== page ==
Virginia Horse Confirmed Positive for EHV Euthanized

The affected horse developed equine herpesvirus myeloencephalopathy (EHM).
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Virginia Horse Confirmed Positive for EHV Euthanized
The 21-year-old crossbred gelding resided at a Loudoun County boarding stable, which is under quarantine. | Photo: Wikimedia Commons
The state veterinarian’s office of the Virginia Department of Agriculture and Consumer Services (VDACS) has reported that a horse previously confirmed positive for equine herpesvirus-1 (EHV-1) on Oct. 24 has been euthanized after developing the neurologic form of EHV.

The 21-year-old crossbred gelding had experienced clinical signs of ataxia (incoordination) and recumbency (inability to stand). He resided at a Loudoun County boarding stable, which is under quarantine. Although two Maryland horses were exposed, no horses on the Loudoun County farm have shown any clinical signs or fever since the quarantine began on Oct. 24. Virginia officials notified the Maryland state veterinarian’s office, which is following up on the exposed horses.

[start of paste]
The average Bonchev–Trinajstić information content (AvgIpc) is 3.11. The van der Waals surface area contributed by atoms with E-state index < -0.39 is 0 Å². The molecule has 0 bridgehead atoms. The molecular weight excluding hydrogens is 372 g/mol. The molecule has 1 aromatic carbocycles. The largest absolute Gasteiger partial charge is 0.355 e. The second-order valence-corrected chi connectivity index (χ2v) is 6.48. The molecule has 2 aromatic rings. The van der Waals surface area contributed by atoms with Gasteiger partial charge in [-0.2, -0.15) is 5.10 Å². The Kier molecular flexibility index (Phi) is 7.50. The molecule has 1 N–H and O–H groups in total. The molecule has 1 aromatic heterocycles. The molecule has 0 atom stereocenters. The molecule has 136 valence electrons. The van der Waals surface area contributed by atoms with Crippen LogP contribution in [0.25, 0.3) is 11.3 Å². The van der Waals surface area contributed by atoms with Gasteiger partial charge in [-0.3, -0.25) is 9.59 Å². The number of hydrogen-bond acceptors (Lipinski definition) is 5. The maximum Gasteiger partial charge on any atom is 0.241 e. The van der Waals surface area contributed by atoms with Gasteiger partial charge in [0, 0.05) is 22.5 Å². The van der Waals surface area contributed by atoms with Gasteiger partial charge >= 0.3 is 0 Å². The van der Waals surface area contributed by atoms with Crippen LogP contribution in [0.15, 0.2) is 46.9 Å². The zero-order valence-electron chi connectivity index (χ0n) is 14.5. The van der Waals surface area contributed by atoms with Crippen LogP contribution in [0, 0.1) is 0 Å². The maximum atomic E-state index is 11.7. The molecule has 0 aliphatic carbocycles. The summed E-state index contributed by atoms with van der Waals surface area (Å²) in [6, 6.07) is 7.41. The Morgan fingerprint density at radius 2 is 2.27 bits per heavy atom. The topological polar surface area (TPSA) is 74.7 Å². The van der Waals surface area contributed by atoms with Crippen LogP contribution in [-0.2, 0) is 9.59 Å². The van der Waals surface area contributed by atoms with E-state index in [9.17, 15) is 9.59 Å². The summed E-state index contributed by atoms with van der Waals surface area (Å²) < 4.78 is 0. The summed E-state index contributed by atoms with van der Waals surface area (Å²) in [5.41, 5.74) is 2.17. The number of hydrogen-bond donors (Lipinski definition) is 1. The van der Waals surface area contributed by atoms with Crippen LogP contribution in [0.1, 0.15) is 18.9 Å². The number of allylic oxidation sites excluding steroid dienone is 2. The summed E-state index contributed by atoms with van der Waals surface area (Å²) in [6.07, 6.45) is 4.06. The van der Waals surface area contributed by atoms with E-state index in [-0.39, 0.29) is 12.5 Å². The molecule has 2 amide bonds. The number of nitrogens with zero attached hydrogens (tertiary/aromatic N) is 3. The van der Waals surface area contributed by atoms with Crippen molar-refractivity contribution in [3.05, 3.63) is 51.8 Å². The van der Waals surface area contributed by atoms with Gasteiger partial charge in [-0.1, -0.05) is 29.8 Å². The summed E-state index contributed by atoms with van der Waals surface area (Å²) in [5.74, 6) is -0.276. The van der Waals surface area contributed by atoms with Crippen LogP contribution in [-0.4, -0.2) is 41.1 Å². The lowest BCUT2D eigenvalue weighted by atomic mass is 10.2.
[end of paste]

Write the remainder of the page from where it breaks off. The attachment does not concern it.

EHV 101

Equine herpesvirus is highly contagious among horses and can cause a variety of ailments in equids, including rhinopneumonitis (a respiratory disease usually found in young horses), abortion in broodmares, and equine herpesvirus myeloencephalopathy (EHM, the neurologic form).

In many horses, the first or only sign of EHV-1 infection is fever, which can go undetected. In addition to fever, other common signs of EHV-1 infection in young horses include cough, decreased appetite, depression, and a nasal discharge. Pregnant mares typically show no signs of infection before they abort, and abortions usually occur late in gestation (around eight months) but can be earlier. Abortions can occur anywhere from two weeks to several months following infection with EHV-1

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